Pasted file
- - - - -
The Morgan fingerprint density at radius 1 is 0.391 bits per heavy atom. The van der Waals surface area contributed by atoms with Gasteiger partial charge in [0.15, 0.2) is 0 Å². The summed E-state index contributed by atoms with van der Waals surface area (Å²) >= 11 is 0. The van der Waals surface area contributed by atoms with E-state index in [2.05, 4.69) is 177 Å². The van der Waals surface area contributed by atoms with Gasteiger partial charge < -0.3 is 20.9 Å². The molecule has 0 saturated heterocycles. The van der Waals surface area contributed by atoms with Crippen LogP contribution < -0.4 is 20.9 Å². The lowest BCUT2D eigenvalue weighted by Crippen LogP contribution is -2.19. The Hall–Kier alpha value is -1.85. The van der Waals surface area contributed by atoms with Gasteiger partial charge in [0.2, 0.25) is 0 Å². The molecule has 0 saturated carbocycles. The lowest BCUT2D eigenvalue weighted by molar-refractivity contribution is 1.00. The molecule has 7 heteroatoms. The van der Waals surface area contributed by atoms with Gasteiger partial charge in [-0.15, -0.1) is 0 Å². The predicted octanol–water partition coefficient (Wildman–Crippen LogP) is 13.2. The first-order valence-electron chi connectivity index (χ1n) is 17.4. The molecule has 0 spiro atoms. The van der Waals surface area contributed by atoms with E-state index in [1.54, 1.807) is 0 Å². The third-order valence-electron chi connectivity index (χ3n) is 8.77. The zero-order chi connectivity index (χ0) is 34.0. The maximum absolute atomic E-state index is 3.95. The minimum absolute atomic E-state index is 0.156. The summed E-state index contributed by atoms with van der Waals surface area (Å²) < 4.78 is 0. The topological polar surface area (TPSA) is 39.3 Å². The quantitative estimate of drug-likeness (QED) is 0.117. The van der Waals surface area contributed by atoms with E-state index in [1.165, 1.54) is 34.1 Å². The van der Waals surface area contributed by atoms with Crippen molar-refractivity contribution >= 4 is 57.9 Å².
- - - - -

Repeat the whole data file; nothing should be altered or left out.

The Morgan fingerprint density at radius 1 is 0.391 bits per heavy atom. The van der Waals surface area contributed by atoms with Gasteiger partial charge in [0.15, 0.2) is 0 Å². The summed E-state index contributed by atoms with van der Waals surface area (Å²) >= 11 is 0. The van der Waals surface area contributed by atoms with E-state index in [2.05, 4.69) is 177 Å². The van der Waals surface area contributed by atoms with Gasteiger partial charge < -0.3 is 20.9 Å². The molecule has 0 saturated heterocycles. The van der Waals surface area contributed by atoms with Crippen LogP contribution < -0.4 is 20.9 Å². The lowest BCUT2D eigenvalue weighted by Crippen LogP contribution is -2.19. The Hall–Kier alpha value is -1.85. The van der Waals surface area contributed by atoms with Gasteiger partial charge in [0.2, 0.25) is 0 Å². The molecule has 0 saturated carbocycles. The lowest BCUT2D eigenvalue weighted by molar-refractivity contribution is 1.00. The molecule has 7 heteroatoms. The van der Waals surface area contributed by atoms with Gasteiger partial charge in [-0.15, -0.1) is 0 Å². The predicted octanol–water partition coefficient (Wildman–Crippen LogP) is 13.2. The first-order valence-electron chi connectivity index (χ1n) is 17.4. The molecule has 0 spiro atoms. The van der Waals surface area contributed by atoms with E-state index in [1.54, 1.807) is 0 Å². The third-order valence-electron chi connectivity index (χ3n) is 8.77. The zero-order chi connectivity index (χ0) is 34.0. The maximum absolute atomic E-state index is 3.95. The minimum absolute atomic E-state index is 0.156. The summed E-state index contributed by atoms with van der Waals surface area (Å²) < 4.78 is 0. The topological polar surface area (TPSA) is 39.3 Å². The quantitative estimate of drug-likeness (QED) is 0.117. The van der Waals surface area contributed by atoms with E-state index in [1.165, 1.54) is 34.1 Å². The van der Waals surface area contributed by atoms with Crippen molar-refractivity contribution >= 4 is 57.9 Å².